It was difficult wasn’t it to identify my willets yesterday?
Alright! I give you some hints. Here are the best identification articles for Willet subspecies. You ought to pay more attention to these since they are bound to be split very soon.
The pelagic was cancelled last Saturday, so instead we started the morning at Pozo Arenillas at La Punta.
I got some pics of Willets. Since they are likely in for a split. I would like to invite the readers of this blog to help me identify them. Of great use is “The Shorebird Guide” by Michael O’Brian, Richard Crossley and Kevin Karlson.
I could do it myself but leaving for Huanuco in 10 minutes, so I’d thought I’d send you a quiz – instead of an ordinary blog post.
If you use wordpress, this is done automatically to other wordpress blogs (supposedly I should say, because there have been some problems reported lately related to WP 2.7. I will let you know how and if it works). To relate other blogs, you specify the blog address in the trackback box. For Blogger there is no trackback function, but you can activate linkback that simulates the service. For more advanced trackback, that you may also want to consider check Haloscan. A couple of years ago Haloscan was standard for trackback for Blogger blogs, but since there is little mention of Haloscan from recent years, my guess, without penetrating too much how this works on Blogger, is that the linkback service has improved and covers much what you need in this respect. Please comment, to let me know how it works. I did a small test in my post about Nature Blog Network blog the other day, and it seemed the pings worked fine with WordPress but only a link showed in those Blogger accounts that had activated linkback. I still have not found a blog that uses Haloscan, so I can’t give any opinion, but as far as I understand it should give a short quote.
Give a little Link-love to each other!
In a series of blogposts, I shall use this technique to comment other blogs and fish for readers to my own blog this way. I suggest you do the same. You probably heard of Blog Carnivals. Well, they work very much in this way. There is no reason why you can not, every once in a while host your own little carnival. While I am at it, I am adding every blog I write about to my Google Reader, and also put a link to my blog roll – and I hope you link back to me and add me to your readers as well.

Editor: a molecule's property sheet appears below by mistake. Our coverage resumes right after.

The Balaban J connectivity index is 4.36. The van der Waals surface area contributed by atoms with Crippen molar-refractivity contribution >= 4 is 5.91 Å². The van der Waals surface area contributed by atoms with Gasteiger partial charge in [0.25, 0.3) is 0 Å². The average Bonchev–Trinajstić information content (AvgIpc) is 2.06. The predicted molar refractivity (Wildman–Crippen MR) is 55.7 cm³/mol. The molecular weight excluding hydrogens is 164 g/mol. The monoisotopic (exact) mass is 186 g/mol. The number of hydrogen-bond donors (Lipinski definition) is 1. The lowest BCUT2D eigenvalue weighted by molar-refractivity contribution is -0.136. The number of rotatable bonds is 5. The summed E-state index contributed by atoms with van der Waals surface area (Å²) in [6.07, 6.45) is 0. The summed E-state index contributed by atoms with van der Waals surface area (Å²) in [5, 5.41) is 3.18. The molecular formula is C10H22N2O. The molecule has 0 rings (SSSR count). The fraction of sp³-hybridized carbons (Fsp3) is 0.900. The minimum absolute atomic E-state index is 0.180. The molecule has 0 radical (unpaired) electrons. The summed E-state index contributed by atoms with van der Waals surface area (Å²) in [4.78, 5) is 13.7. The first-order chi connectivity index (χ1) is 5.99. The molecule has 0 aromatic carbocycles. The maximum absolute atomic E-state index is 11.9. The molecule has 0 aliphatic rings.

I am not yet sure exactly what form this will take, but it is likely to be something like “news in my reader”. I am also considering setting up my own carnival for a young birders up to 22 years old that are blogging. More on that in another post. Let me know what you think about this idea?
Some new blogs in my blogroll.
I have read quite a few blogs the last weeks, some for the first time. I am surprise how many good blogs are out there that I had not heard of before. I know many of you would like to get more readers, so a mutual interchanging of mentioning other blogs and specific posts should work for everyone’s benefit.
I have choses to group my blog roll to different categories.
As I mentioned in my last blog I am doing an e-course during 31 days held by Problogger Darren Rowse. Some great tips are shared. Pretty amazing, this guy got 1000 people signed up to the course. Best part it is free. 11 days have past and it has been extremely useful. One task is to write a blogpost linking to others. In fact I had already, planned to do a blog-roll prior to the asignment, but the course is so good, that the least I can do is to pay a mentioning in my blog. Darren also runs a very popular blog for digital photography.
Nutty birder is a blog by two young brothers Eric and Rob Ripma who blog about birds, wildlife and nature photography. I particularly zoom in on their post on plover identification, that they presented a couple of weeks ago. Hand on the heart, can you ID the plovers in this quiz? If not they provide a key with the key features to look for.
Some birders have been generous in retweeting my blogposts that I have sent out on Twitter. This is much appreciated of course. How to pay back? Well, for starters I tend to check out their blogs and just yesterday I found Laura Kammermeier’s excellent blog called Birds, Words and websites. The title is well choosen, because Laura is a writer and web-consultant and an avid birder. In happenend to land on part 2 of her story about chase for Black-headed Gull at Niagra Falls. I love this story. She says that finding the Black-headed Gull among a couple of thousand Bonnies is like that famous needle in the haystack.